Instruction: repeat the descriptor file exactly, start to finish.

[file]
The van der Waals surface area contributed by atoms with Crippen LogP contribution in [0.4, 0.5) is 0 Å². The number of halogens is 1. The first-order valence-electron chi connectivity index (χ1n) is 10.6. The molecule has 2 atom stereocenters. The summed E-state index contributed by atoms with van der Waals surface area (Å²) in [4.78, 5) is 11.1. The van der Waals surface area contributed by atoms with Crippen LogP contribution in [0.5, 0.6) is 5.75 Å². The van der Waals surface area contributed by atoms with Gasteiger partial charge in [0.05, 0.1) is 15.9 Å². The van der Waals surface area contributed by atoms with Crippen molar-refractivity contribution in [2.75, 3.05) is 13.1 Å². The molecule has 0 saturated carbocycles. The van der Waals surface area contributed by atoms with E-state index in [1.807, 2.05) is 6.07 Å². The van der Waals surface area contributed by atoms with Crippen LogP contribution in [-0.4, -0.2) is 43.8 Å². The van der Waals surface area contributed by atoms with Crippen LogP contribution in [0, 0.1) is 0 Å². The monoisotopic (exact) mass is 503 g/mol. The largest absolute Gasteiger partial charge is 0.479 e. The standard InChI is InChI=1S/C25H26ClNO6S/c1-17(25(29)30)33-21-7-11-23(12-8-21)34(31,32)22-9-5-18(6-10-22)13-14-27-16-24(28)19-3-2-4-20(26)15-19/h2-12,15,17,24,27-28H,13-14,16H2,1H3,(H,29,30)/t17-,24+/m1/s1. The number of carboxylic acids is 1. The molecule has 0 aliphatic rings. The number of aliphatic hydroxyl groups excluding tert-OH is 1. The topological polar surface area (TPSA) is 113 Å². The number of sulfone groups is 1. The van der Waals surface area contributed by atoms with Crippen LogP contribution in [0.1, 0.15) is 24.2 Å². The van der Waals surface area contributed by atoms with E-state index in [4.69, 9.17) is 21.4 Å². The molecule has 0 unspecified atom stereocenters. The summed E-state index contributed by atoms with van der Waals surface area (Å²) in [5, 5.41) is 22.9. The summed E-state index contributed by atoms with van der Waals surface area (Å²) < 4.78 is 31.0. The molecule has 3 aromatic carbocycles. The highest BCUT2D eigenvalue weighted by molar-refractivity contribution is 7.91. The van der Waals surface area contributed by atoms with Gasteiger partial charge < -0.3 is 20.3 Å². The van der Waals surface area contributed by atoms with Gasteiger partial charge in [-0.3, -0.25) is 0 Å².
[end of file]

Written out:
The van der Waals surface area contributed by atoms with Crippen LogP contribution in [0.4, 0.5) is 0 Å². The number of halogens is 1. The first-order valence-electron chi connectivity index (χ1n) is 10.6. The molecule has 2 atom stereocenters. The summed E-state index contributed by atoms with van der Waals surface area (Å²) in [4.78, 5) is 11.1. The van der Waals surface area contributed by atoms with Crippen LogP contribution in [0.5, 0.6) is 5.75 Å². The van der Waals surface area contributed by atoms with Gasteiger partial charge in [0.05, 0.1) is 15.9 Å². The van der Waals surface area contributed by atoms with Crippen molar-refractivity contribution in [2.75, 3.05) is 13.1 Å². The molecule has 0 saturated carbocycles. The van der Waals surface area contributed by atoms with E-state index in [1.807, 2.05) is 6.07 Å². The van der Waals surface area contributed by atoms with Crippen LogP contribution in [-0.4, -0.2) is 43.8 Å². The van der Waals surface area contributed by atoms with Crippen LogP contribution in [0, 0.1) is 0 Å². The monoisotopic (exact) mass is 503 g/mol. The largest absolute Gasteiger partial charge is 0.479 e. The standard InChI is InChI=1S/C25H26ClNO6S/c1-17(25(29)30)33-21-7-11-23(12-8-21)34(31,32)22-9-5-18(6-10-22)13-14-27-16-24(28)19-3-2-4-20(26)15-19/h2-12,15,17,24,27-28H,13-14,16H2,1H3,(H,29,30)/t17-,24+/m1/s1. The number of carboxylic acids is 1. The molecule has 0 aliphatic rings. The number of aliphatic hydroxyl groups excluding tert-OH is 1. The topological polar surface area (TPSA) is 113 Å². The number of sulfone groups is 1. The van der Waals surface area contributed by atoms with Crippen LogP contribution in [0.1, 0.15) is 24.2 Å². The van der Waals surface area contributed by atoms with E-state index in [4.69, 9.17) is 21.4 Å². The molecule has 0 unspecified atom stereocenters. The summed E-state index contributed by atoms with van der Waals surface area (Å²) in [5, 5.41) is 22.9. The summed E-state index contributed by atoms with van der Waals surface area (Å²) < 4.78 is 31.0. The molecule has 3 aromatic carbocycles. The highest BCUT2D eigenvalue weighted by molar-refractivity contribution is 7.91. The van der Waals surface area contributed by atoms with Gasteiger partial charge < -0.3 is 20.3 Å². The van der Waals surface area contributed by atoms with Gasteiger partial charge in [-0.3, -0.25) is 0 Å².